A Dungeon with a View
After I have proven I can put something from a tilesets on screen lets take it up a notch. Using the dungeon tileset I created earlier I want to fill the 3d view with a preset view. So let’s take what we have accomplished with the portraits and see what can be done with it.
Importing the file
As with the portraits I start with importing the data at a specified address. Here the Kick Assembler memory viewer comes in handy. It gives you a quick overview how much of the available memory you are allready using. You can even view the exact adress space and bytesize on mouseover.
Reworking old code
Looking at the code for the portaits routine I can immediately see two candidates that could be refactored into its own methods for general use: !color and !loop_char. So I take them out of the main routine and make them self contained.
I also add some constants that I am going to need for the view routine.
Starting on the new
To actually fill the view with the needed tiles I create a reference table for the tile strips and default view.
The view draw routine starts by setting up the zeropage counter for the current strip of the viewport, the current position on that strip, and the char and pixel offsets. The actual loop consists of getting the strip to draw, putting it on screen and then increasing the viewport strip and repeating until the view is filled.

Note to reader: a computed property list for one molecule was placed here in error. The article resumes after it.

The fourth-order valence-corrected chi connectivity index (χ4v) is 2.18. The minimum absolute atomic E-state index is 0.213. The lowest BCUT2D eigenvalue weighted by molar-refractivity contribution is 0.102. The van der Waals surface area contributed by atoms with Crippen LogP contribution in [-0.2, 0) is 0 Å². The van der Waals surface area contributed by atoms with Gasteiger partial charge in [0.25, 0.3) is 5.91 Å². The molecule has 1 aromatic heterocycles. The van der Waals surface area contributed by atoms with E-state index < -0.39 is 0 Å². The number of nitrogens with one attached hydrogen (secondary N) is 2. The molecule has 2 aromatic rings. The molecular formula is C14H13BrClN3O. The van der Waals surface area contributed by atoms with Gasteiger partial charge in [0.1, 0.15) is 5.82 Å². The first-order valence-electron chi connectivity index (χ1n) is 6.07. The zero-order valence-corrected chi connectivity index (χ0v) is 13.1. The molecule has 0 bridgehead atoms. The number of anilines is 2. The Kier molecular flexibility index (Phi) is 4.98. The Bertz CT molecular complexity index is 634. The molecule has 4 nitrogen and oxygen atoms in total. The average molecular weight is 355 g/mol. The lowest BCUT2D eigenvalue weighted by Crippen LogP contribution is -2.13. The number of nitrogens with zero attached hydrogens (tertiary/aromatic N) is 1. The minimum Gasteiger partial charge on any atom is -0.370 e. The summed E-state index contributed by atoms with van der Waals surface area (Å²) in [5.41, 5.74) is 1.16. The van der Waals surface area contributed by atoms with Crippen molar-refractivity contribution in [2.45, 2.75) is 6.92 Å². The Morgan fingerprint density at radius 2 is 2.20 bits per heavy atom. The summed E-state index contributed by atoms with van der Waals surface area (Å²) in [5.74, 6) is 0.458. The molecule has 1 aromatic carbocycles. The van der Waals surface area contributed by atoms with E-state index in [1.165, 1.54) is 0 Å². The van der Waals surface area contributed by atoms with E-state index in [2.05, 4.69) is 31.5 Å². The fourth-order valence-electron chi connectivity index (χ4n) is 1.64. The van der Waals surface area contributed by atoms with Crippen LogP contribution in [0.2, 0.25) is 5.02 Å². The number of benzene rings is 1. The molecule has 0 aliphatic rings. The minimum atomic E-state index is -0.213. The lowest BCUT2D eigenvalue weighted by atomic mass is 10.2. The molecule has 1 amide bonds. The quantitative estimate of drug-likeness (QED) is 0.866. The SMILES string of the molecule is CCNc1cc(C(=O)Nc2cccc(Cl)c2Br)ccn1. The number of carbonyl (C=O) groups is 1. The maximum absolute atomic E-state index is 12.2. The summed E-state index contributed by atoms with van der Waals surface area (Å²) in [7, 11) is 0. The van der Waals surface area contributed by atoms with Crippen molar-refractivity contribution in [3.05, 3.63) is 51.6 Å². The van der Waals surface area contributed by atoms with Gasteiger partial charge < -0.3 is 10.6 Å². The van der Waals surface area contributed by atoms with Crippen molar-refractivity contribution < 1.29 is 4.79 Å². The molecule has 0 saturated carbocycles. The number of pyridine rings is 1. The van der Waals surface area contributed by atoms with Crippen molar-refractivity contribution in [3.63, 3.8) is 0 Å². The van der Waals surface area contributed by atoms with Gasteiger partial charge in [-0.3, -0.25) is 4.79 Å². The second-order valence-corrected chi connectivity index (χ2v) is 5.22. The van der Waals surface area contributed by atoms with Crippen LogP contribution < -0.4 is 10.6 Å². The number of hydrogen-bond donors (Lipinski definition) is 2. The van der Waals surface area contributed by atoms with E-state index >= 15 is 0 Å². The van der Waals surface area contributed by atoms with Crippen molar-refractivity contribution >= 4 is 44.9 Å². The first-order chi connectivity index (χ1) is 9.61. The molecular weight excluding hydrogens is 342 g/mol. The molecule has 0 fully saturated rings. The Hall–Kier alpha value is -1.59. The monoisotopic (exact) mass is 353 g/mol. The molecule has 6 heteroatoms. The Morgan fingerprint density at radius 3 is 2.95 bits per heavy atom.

To get the current strip to draw I simply take the current view strip number and use it to get the corresponding strip id from my table and store its address in the zeropage.
Now let’s get to actually drawing the strip. First off I setup/reset all the loop counting variables. Then I enter the first loop to get the current tile number and the screen row and offset to start drawing.
Afterwards I store the tile height in the zeropage and get the current tile address using the tile number stored in a zeropage.
Next I call the routine to get the current character and color addresses. With those datas set I use the previously outsourced set_color and draw_char routines to put it out on screen. But this time only one character at a time as the charset is a little scrambled and I can’t simply rely on them being in proximity to each other.
I repeat that process until the horizontal line of the tile is filled, increase the tile y position, get my new screen addresses, and reset the tile x position until I reach the tile height.